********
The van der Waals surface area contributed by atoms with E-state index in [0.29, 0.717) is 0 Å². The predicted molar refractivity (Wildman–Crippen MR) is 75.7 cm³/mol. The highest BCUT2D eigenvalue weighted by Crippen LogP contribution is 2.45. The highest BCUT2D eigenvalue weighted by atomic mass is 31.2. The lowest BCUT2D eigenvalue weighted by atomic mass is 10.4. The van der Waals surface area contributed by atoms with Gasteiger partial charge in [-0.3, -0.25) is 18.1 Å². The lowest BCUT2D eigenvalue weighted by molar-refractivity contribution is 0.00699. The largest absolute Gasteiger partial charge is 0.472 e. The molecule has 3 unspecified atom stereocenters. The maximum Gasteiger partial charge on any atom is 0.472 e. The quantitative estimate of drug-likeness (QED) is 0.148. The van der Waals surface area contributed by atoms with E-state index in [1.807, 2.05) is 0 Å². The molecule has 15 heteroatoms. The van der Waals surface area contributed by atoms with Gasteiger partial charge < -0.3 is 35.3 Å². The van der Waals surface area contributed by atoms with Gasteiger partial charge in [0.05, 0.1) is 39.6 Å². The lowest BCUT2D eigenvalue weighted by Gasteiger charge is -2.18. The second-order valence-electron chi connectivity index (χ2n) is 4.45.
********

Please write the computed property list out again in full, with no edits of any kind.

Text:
The van der Waals surface area contributed by atoms with E-state index in [0.29, 0.717) is 0 Å². The predicted molar refractivity (Wildman–Crippen MR) is 75.7 cm³/mol. The highest BCUT2D eigenvalue weighted by Crippen LogP contribution is 2.45. The highest BCUT2D eigenvalue weighted by atomic mass is 31.2. The lowest BCUT2D eigenvalue weighted by atomic mass is 10.4. The van der Waals surface area contributed by atoms with Gasteiger partial charge in [-0.3, -0.25) is 18.1 Å². The lowest BCUT2D eigenvalue weighted by molar-refractivity contribution is 0.00699. The largest absolute Gasteiger partial charge is 0.472 e. The molecule has 3 unspecified atom stereocenters. The maximum Gasteiger partial charge on any atom is 0.472 e. The quantitative estimate of drug-likeness (QED) is 0.148. The van der Waals surface area contributed by atoms with E-state index in [1.807, 2.05) is 0 Å². The molecule has 15 heteroatoms. The van der Waals surface area contributed by atoms with Gasteiger partial charge < -0.3 is 35.3 Å². The van der Waals surface area contributed by atoms with Gasteiger partial charge in [0.05, 0.1) is 39.6 Å². The lowest BCUT2D eigenvalue weighted by Gasteiger charge is -2.18. The second-order valence-electron chi connectivity index (χ2n) is 4.45.